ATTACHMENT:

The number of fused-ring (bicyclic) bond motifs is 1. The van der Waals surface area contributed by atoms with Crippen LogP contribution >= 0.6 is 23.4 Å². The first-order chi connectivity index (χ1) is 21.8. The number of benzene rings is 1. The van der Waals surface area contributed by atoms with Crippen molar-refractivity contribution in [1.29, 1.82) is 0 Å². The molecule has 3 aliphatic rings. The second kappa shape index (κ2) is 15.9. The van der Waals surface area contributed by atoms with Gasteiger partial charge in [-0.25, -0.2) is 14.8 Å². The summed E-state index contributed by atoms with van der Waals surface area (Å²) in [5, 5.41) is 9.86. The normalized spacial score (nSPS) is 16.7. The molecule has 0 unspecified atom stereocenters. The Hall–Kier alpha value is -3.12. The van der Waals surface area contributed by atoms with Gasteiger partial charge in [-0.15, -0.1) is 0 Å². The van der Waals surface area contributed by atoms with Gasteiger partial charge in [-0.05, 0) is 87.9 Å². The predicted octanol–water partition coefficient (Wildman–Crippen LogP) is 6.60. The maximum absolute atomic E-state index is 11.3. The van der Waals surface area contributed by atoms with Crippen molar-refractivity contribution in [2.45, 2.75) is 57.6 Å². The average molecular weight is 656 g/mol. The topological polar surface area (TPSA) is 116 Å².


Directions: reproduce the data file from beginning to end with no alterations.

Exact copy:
The number of fused-ring (bicyclic) bond motifs is 1. The van der Waals surface area contributed by atoms with Crippen LogP contribution >= 0.6 is 23.4 Å². The first-order chi connectivity index (χ1) is 21.8. The number of benzene rings is 1. The van der Waals surface area contributed by atoms with Crippen molar-refractivity contribution in [1.29, 1.82) is 0 Å². The molecule has 3 aliphatic rings. The second kappa shape index (κ2) is 15.9. The van der Waals surface area contributed by atoms with Gasteiger partial charge in [-0.25, -0.2) is 14.8 Å². The summed E-state index contributed by atoms with van der Waals surface area (Å²) in [5, 5.41) is 9.86. The normalized spacial score (nSPS) is 16.7. The molecule has 0 unspecified atom stereocenters. The Hall–Kier alpha value is -3.12. The van der Waals surface area contributed by atoms with Gasteiger partial charge in [-0.15, -0.1) is 0 Å². The van der Waals surface area contributed by atoms with Gasteiger partial charge in [-0.05, 0) is 87.9 Å². The predicted octanol–water partition coefficient (Wildman–Crippen LogP) is 6.60. The maximum absolute atomic E-state index is 11.3. The van der Waals surface area contributed by atoms with Crippen molar-refractivity contribution in [2.45, 2.75) is 57.6 Å². The average molecular weight is 656 g/mol. The topological polar surface area (TPSA) is 116 Å².